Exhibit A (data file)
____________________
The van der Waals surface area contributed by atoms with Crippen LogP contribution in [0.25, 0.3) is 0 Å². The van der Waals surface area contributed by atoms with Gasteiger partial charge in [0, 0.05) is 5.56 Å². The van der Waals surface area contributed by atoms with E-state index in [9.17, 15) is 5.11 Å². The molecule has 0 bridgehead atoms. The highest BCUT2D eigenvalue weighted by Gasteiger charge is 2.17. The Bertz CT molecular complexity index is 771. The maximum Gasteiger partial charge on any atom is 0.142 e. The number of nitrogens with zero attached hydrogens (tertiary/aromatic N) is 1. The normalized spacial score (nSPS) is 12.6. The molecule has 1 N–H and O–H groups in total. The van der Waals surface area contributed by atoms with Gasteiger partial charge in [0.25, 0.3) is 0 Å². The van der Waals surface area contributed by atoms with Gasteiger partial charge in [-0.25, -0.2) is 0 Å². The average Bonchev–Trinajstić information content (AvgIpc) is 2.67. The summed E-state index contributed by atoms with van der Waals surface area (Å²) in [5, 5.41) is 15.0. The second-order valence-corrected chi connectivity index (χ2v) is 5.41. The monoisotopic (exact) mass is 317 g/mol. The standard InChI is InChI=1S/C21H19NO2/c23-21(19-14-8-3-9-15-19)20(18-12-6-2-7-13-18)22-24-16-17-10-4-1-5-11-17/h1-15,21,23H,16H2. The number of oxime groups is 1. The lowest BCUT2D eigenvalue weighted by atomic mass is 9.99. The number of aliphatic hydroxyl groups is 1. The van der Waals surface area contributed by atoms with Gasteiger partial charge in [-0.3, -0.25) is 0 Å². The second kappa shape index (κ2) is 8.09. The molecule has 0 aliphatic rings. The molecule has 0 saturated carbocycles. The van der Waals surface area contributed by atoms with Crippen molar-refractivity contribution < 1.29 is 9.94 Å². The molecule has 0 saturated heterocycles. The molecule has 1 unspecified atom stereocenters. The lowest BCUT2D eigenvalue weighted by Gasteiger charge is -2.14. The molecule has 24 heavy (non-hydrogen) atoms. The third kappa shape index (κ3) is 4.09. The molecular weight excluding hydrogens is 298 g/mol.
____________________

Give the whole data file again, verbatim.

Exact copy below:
The van der Waals surface area contributed by atoms with Crippen LogP contribution in [0.25, 0.3) is 0 Å². The van der Waals surface area contributed by atoms with Gasteiger partial charge in [0, 0.05) is 5.56 Å². The van der Waals surface area contributed by atoms with E-state index in [9.17, 15) is 5.11 Å². The molecule has 0 bridgehead atoms. The highest BCUT2D eigenvalue weighted by Gasteiger charge is 2.17. The Bertz CT molecular complexity index is 771. The maximum Gasteiger partial charge on any atom is 0.142 e. The number of nitrogens with zero attached hydrogens (tertiary/aromatic N) is 1. The normalized spacial score (nSPS) is 12.6. The molecule has 1 N–H and O–H groups in total. The van der Waals surface area contributed by atoms with Gasteiger partial charge in [0.25, 0.3) is 0 Å². The van der Waals surface area contributed by atoms with Gasteiger partial charge in [-0.25, -0.2) is 0 Å². The average Bonchev–Trinajstić information content (AvgIpc) is 2.67. The summed E-state index contributed by atoms with van der Waals surface area (Å²) in [5, 5.41) is 15.0. The second-order valence-corrected chi connectivity index (χ2v) is 5.41. The monoisotopic (exact) mass is 317 g/mol. The standard InChI is InChI=1S/C21H19NO2/c23-21(19-14-8-3-9-15-19)20(18-12-6-2-7-13-18)22-24-16-17-10-4-1-5-11-17/h1-15,21,23H,16H2. The number of oxime groups is 1. The lowest BCUT2D eigenvalue weighted by atomic mass is 9.99. The number of aliphatic hydroxyl groups is 1. The van der Waals surface area contributed by atoms with Gasteiger partial charge in [-0.3, -0.25) is 0 Å². The second kappa shape index (κ2) is 8.09. The molecule has 0 aliphatic rings. The molecule has 0 saturated carbocycles. The van der Waals surface area contributed by atoms with Crippen molar-refractivity contribution < 1.29 is 9.94 Å². The molecule has 0 saturated heterocycles. The molecule has 1 unspecified atom stereocenters. The lowest BCUT2D eigenvalue weighted by Gasteiger charge is -2.14. The molecule has 24 heavy (non-hydrogen) atoms. The third kappa shape index (κ3) is 4.09. The molecular weight excluding hydrogens is 298 g/mol.